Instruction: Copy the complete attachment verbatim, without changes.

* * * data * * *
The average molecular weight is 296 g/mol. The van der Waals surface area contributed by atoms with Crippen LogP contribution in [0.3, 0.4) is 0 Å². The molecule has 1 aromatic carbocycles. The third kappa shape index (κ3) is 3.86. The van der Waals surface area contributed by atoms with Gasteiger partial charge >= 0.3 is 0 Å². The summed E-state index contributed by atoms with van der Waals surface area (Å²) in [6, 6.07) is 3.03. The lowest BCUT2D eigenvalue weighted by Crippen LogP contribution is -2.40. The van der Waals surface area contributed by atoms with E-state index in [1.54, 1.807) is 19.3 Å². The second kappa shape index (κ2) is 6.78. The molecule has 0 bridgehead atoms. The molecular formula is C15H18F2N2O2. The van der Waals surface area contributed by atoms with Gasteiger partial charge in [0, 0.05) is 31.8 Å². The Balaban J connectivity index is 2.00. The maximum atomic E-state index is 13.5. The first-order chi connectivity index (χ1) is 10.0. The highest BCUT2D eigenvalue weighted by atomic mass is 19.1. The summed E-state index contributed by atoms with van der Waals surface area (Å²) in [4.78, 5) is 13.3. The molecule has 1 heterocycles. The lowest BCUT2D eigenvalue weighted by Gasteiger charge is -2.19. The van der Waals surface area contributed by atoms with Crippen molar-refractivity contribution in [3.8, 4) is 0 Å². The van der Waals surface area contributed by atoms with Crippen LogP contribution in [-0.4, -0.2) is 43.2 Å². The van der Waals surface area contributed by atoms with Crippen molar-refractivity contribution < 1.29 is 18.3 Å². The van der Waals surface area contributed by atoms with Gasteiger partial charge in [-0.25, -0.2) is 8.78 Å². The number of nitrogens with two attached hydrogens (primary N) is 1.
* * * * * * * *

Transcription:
The average molecular weight is 296 g/mol. The van der Waals surface area contributed by atoms with Crippen LogP contribution in [0.3, 0.4) is 0 Å². The molecule has 1 aromatic carbocycles. The third kappa shape index (κ3) is 3.86. The van der Waals surface area contributed by atoms with Gasteiger partial charge >= 0.3 is 0 Å². The summed E-state index contributed by atoms with van der Waals surface area (Å²) in [6, 6.07) is 3.03. The lowest BCUT2D eigenvalue weighted by Crippen LogP contribution is -2.40. The van der Waals surface area contributed by atoms with E-state index in [1.54, 1.807) is 19.3 Å². The second kappa shape index (κ2) is 6.78. The molecule has 0 bridgehead atoms. The molecular formula is C15H18F2N2O2. The van der Waals surface area contributed by atoms with Gasteiger partial charge in [0, 0.05) is 31.8 Å². The Balaban J connectivity index is 2.00. The maximum atomic E-state index is 13.5. The first-order chi connectivity index (χ1) is 10.0. The highest BCUT2D eigenvalue weighted by atomic mass is 19.1. The summed E-state index contributed by atoms with van der Waals surface area (Å²) in [4.78, 5) is 13.3. The molecule has 1 heterocycles. The lowest BCUT2D eigenvalue weighted by Gasteiger charge is -2.19. The van der Waals surface area contributed by atoms with Crippen molar-refractivity contribution in [3.8, 4) is 0 Å². The van der Waals surface area contributed by atoms with Crippen LogP contribution in [-0.4, -0.2) is 43.2 Å². The van der Waals surface area contributed by atoms with Crippen molar-refractivity contribution < 1.29 is 18.3 Å². The van der Waals surface area contributed by atoms with Gasteiger partial charge in [-0.25, -0.2) is 8.78 Å². The number of nitrogens with two attached hydrogens (primary N) is 1.